If you happen to be in Oregon, don't be afraid to visit the wrong wine region. There are certainly no bad wines to taste in the state, with dozens of options, but there is clearly a variety to your palette. Although there are seemingly endless wineries in the states that help you find the best Oregon wines and try virtually every variety available, the value of the state's wines stems from the quality of the grapes and the variety of wines at your disposal. Pinot Noir was neglected, as Oregon became known for its high-quality red wines such as Cabernet Sauvignon, Cabenet Franc, Chardonnay and Swiss chard.
If you're looking for something fruity or dry, Oregon has enough wine - centric regions to give you enough to return for more than one visit. If you've been to one of Oregon's wine regions for a while, you know what to look out for, and if not, it's worth the trip.
The Northwest Varietals
The northwest of Oregon is known for its cool grape varieties, including Pinot Noir, Cabernet Sauvignon, Chardonnay, Riesling and Pinots Gris. The most common grape varieties in the northwest of the state are Pinot Gris and the red grape, while Pinot Gris is represented in 13% of production. In the south, it is the second most popular variety in Oregon, behind Washington State, with Cabernet, Reisling and Chardonnay together accounting for only 10%.
Oregon's Willamette Valley, nestled between the mountains and the west coast, is a cool, humid valley that also forgets the extra hours of sunshine. Southern Oregon offers richer varieties and microclimates, as does the southern part of the state, but the concentration of red and white varieties is generally higher in the south than in the north.
Oregon's overall cool climate plays a big role in ensuring that different grapes and other fruits and wines are grown properly. Settlers planted Pinot Noir grapes side by side in the 19th century, and even when the ban restricted the sale of wine, robbers kept it underground.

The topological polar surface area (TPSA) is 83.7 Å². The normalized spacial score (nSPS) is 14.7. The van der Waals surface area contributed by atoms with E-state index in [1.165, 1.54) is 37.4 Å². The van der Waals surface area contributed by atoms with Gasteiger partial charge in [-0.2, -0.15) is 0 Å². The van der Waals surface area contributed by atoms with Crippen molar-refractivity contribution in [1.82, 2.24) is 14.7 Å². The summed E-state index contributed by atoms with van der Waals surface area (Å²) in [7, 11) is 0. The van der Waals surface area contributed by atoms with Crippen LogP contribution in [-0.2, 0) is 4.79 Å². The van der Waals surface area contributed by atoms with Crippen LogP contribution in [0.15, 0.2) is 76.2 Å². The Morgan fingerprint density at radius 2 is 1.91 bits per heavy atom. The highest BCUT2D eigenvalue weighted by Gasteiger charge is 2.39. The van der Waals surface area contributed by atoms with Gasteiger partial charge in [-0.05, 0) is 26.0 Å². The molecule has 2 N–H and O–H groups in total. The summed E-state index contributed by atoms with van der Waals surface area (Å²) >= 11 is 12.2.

Vineyards create a beautiful landscape that attracts more tourists each year, and the Oregon Vineyard and Winery Report 2017 recorded that vineyards planted more than 1.5 million acres of vineyards in the state in 2016. Revenue from wine production, sales, marketing and other business activities in Oregon runs into the millions.
Unheard of 50 years ago, Oregon Pinot Noirs are now considered among the best American wines. Oregon is considered a world-class wine region, producing some of the best wines in the world such as Cabernet Sauvignon, Chardonnay, Cabenet Franc and Chablis.
The Willamette Valley in Oregon has quickly become a place for wine lovers due to its different interpretations of wine and its unique blend of grape varieties.
Willamette Valley may seem like a picture-perfect place, but growing grapes in such a cool corner of the world is not easy. Sunlight is scarce for much of the year, frost occurs at the worst times and the grapes themselves are notoriously sensitive.
Making wine in Willamette Valley requires passion - literally passion for which you are prepared to suffer. It is a passion that requires patience, patience, and, in some cases, a little bit of luck.
The entire state of Oregon is not necessarily covered by vineyards and wine production facilities. Oregon has easily more than 100 different types of wine, It is most commonly made in the Willamette Valley. It is the fact of these different and sought-after varieties that contributes to producing their unique flavor, aroma and consistency.
In 1888, Adam Doerner from Germany settled in Douglas County and planted a one-hectare vineyard in his backyard.
With the lifting of the ban in the 1930s and early 1960s, most of Oregon's wine is made from fruit grown in and around the Willamette Valley. Some of the best wines in Oregon can be made from anywhere in the world, and some even from places outside the world.
The first Pinot Noir was planted in the Willamette Valley in 1963, and Charles Coury was an early Oregon wine pioneer who bought the former Willams Hill winery and nursery on the south side of the river in 1965 and founded the Coury Winery and Vineyards & Nurseries. The 1975 Pinots Noir vintage put Oregon on the map, coming second for the first time at both the World Wine Cup and the US Wine Awards.